After yesterday’s report showing much faster than expected consumer price growth, the Labor Department released a report on Thursday showing producer prices also increased by more than expected in the month of April.
The Labor Department said its producer price index for final demand rose by 0.6 percent in April after jumping by 1.0 percent in March. Economists had expected producer prices to increase by 0.3 percent.
The report also showed the annual rate of producer price growth accelerated to 6.2 percent in April from 4.2 percent in March, with prices showing the biggest annual increase since 12-month data were first calculated in November of 2010.
About two-thirds of the monthly advance in producer prices can be traced to a 0.6 percent increase in prices for final demand services. The index for final demand goods also moved up by 0.6 percent.
Excluding prices for food, energy, and trade services, core producer prices, increased by 0.7 percent in April after climbing by 0.6 percent in March. Core prices were expected to rise by 0.4 percent.
The Labor Department said core producers were up by 4.6 percent compared to the same month a year ago, reflecting the largest advance since 12-month data were first calculated in August 2014.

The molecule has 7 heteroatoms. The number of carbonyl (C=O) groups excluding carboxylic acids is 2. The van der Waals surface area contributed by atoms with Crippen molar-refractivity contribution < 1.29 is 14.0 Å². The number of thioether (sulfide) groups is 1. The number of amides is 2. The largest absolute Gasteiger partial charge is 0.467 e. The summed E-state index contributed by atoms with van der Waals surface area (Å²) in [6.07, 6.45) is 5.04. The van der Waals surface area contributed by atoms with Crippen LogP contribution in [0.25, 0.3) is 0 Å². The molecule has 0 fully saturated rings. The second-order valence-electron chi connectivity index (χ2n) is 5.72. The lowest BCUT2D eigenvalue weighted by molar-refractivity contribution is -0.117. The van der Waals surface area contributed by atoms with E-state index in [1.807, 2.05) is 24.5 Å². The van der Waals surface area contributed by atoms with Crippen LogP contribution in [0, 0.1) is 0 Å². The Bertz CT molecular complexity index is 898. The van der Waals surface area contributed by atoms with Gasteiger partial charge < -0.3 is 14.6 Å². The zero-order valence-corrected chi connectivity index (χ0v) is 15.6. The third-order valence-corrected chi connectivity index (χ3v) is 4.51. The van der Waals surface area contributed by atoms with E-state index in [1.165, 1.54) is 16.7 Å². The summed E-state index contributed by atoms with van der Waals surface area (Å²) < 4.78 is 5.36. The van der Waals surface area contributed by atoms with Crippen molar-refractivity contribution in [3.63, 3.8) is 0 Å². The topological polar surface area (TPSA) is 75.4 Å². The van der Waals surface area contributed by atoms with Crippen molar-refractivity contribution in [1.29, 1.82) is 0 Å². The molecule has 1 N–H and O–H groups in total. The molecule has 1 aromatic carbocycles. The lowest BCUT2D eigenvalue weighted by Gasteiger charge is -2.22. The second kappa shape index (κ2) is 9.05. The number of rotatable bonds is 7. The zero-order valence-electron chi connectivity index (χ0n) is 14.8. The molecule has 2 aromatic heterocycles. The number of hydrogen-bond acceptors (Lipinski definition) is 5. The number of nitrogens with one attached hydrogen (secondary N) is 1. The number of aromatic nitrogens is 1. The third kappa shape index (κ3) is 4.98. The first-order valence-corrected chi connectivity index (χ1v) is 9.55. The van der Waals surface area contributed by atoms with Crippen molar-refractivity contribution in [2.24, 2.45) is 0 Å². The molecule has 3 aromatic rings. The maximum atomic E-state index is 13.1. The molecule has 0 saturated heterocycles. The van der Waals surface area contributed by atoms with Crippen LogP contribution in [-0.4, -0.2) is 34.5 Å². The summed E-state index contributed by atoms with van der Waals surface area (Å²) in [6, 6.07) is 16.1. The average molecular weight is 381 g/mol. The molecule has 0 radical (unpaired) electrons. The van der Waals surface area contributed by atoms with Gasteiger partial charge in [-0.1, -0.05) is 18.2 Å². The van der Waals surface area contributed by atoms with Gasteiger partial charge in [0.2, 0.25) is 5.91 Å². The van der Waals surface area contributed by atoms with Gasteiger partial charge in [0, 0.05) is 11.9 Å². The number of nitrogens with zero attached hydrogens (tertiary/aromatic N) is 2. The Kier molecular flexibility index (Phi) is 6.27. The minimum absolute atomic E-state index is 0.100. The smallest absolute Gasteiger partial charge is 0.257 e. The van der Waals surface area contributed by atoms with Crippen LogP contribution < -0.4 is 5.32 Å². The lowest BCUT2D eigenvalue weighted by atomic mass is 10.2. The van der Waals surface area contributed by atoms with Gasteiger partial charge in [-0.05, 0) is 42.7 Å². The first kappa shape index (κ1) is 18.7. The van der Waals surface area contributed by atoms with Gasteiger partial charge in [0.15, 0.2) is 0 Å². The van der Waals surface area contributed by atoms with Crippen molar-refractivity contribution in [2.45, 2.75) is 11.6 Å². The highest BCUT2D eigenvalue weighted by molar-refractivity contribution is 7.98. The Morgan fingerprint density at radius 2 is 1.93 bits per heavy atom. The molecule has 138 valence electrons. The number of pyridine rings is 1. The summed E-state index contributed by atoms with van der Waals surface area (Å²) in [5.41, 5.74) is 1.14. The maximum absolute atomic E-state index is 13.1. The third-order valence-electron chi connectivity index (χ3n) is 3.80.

“We expect upward price pressures to persist in the near term before supply constraints are resolved and base effects fade,” said Mahir Rasheed, Associate US Economist at Oxford Economics.
“Since we believe much of the acceleration in inflation will be transitory, we share the Fed’s view that this isn’t the start of an upward inflationary spiral,” he added. “We look for the pace of inflation to gradually cool heading into 2022.”
On Wednesday, the Labor Department released a separate report showing U.S. consumer prices increased by much more than expected in the month of April.
The Labor Department said its consumer price index climbed by 0.8 percent in April after rising by 0.6 percent in March. Economists had expected consumer prices to inch up by 0.2 percent.
Excluding food and energy prices, core consumer prices also advanced by 0.9 percent in April following a 0.3 percent uptick in March. Core prices were expected to rise by another 0.3 percent.
With the much bigger than expected monthly increase, consumer prices in April were up by 4.2 percent compared to the same month a year ago, reflecting the biggest jump since September of 2008.
Core consumer prices surged up by 3.0 percent year-over-year, marking the biggest annual increase since January of 1996.
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